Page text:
Henzell wants tourists tested before coming to Jamaica

SANTA CRUZ, St Elizabeth — He accepts that the Jamaican Government has already decided on protocols surrounding the phased reopening of the COVID-19-hit multibillion-dollar tourism industry, starting June 15.

However, Treasure Beach hotelier Jason Henzell says he would have preferred if the Government had opted for visitors to be tested for the novel coronavirus before boarding flights to Jamaica.

“I would love people to be tested before they go on the plane,” Henzell, who heads the Jakes hotel, villas, and spa, as well as Jack Sprat Restaurant in Treasure Beach, told the Jamaica Observer by telephone on Monday.

On June 1, the Government announced the reopening of the country’s ports to non-nationals, including tourists, effective June 15. The Government subsequently said that in this first phase of reopening, which is from June 15-30, tourists will be restricted to a “corridor” extending from Negril in the west, along the country’s north coast, to Portland in the east.

Prime Minister Andrew Holness has said that, as of June 15, arrivals including tourists, other visitors and Jamaicans, will not be tested for the novel coronavirus unless they show symptoms. Tourists cleared by screening, including temperature checks, will be allowed to go to hotels on the north coast.

Up to June 14, COVID-19 tests are mandatory for passenger arrivals who, until that date, will be almost exclusively Jamaicans.

The Government closed the island’s ports to incoming air and sea passenger traffic on March 24 because of the global COVID-19 emergency. Gradual reopening started in May to accommodate returning Jamaicans.

In seeking to justify his position that tourists should be tested before arriving in Jamaica, Henzell said he believed such a policy would actually strengthen the powerful Jamaica brand.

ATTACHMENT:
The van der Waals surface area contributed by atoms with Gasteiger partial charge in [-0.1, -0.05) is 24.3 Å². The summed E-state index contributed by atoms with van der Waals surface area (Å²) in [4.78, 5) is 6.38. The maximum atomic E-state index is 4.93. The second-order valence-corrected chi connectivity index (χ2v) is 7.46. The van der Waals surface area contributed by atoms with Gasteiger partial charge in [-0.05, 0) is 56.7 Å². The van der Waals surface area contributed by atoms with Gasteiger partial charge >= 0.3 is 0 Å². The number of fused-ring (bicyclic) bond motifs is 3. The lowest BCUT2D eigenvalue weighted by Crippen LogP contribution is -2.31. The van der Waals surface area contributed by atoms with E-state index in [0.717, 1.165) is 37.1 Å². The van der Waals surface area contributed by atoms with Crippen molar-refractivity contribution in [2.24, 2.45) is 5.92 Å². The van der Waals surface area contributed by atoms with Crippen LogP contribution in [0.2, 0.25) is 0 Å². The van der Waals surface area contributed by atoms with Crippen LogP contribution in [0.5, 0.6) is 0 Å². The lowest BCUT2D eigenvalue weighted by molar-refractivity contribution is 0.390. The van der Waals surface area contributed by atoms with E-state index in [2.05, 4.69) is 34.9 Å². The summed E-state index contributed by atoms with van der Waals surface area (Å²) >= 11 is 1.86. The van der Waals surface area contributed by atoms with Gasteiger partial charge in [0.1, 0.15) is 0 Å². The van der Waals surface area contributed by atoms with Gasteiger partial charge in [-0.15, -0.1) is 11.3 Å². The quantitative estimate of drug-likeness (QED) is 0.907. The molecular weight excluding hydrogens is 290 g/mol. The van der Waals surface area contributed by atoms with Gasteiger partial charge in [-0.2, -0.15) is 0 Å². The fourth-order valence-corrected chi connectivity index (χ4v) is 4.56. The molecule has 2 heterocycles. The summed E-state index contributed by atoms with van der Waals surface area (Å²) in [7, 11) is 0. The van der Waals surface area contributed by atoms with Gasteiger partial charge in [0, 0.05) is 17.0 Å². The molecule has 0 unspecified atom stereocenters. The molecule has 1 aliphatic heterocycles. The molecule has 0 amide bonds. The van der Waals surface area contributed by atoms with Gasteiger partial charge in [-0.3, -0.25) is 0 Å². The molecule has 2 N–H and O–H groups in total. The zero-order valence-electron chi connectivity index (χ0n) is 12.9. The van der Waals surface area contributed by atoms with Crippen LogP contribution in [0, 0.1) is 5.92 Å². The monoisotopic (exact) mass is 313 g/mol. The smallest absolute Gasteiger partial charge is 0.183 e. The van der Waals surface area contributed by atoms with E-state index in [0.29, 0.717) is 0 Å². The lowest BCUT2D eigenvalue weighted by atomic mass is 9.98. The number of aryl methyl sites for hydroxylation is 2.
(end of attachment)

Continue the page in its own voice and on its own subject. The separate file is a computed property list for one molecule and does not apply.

“Jamaica is a very strong brand with a lot of very loyal visitors,” he said.

“I believe they would respect us even more if we say, ‘We would like you to come but we would like you to have a negative test before you come’,” said Henzell, who also operates the Lovers Leap attraction in Yardley Chase, close to Southfield, south St Elizabeth.

He argued that “what we don’t want” is a large spike in COVID-19 cases that could damage the industry in various ways going forward.

He believes Jamaica and its tourist sector would command “international respect” if it treads carefully in order to protect all concerned, including staff at hotels, restaurants, et cetera.

Henzell, who is councillor for the South Coast Chapter of the Jamaica Hotel and Tourist Association (JHTA), was also concerned at the constraining protocols that are now in place for phase one of reopening. This, he believes, will significantly reduce the quality of the visitor experience.

It was his understanding, he said, that outside of Negril, visitors in phase one of the reopening will not be allowed to leave their north coast hotels. Also, he noted, traditional visitor attractions remain closed.

“No attractions will be open…so pretty much you have limited options. Whereas, if visitors had a negative test [before boarding the plane to come], we could be much more open to them and tourism workers would feel less anxious,” Henzell said.

On Monday, the Urban Development Corporation announced that all its visitor attractions will remain closed. These include: Dunn’s River Falls and Park, Green Grotto Caves & Attractions, Ocho Rios Bay Beach, Reach Falls, Pearly Beach West, Long Bay Beach Park, Bluefield’s Beach Park, Turtle River Park, Walter Fletcher Beach, and Laughing Waters/Protocol House.

Late last week, the Medical Association of Jamaica (MAJ) objected to tourists and other non-nationals coming into the island, as of June 15, without being required to undergo testing for COVID-19.

The MAJ said it was “categorically opposed to tourists coming to our shores without mandatory testing. We advise the Government to revisit this issue and to stay on a path that incorporates sound medical principles”.

Tourist hotels in Treasure Beach and the wider Jamaican south coast, including Henzell’s Jakes, have been closed since March. They are expected to be embraced in phase two of the Government’s reopening programme for the tourism sector.

The word in local tourism circles is that losses in the sector since the COVID-19 outbreak in March is running at about US$15 million daily.

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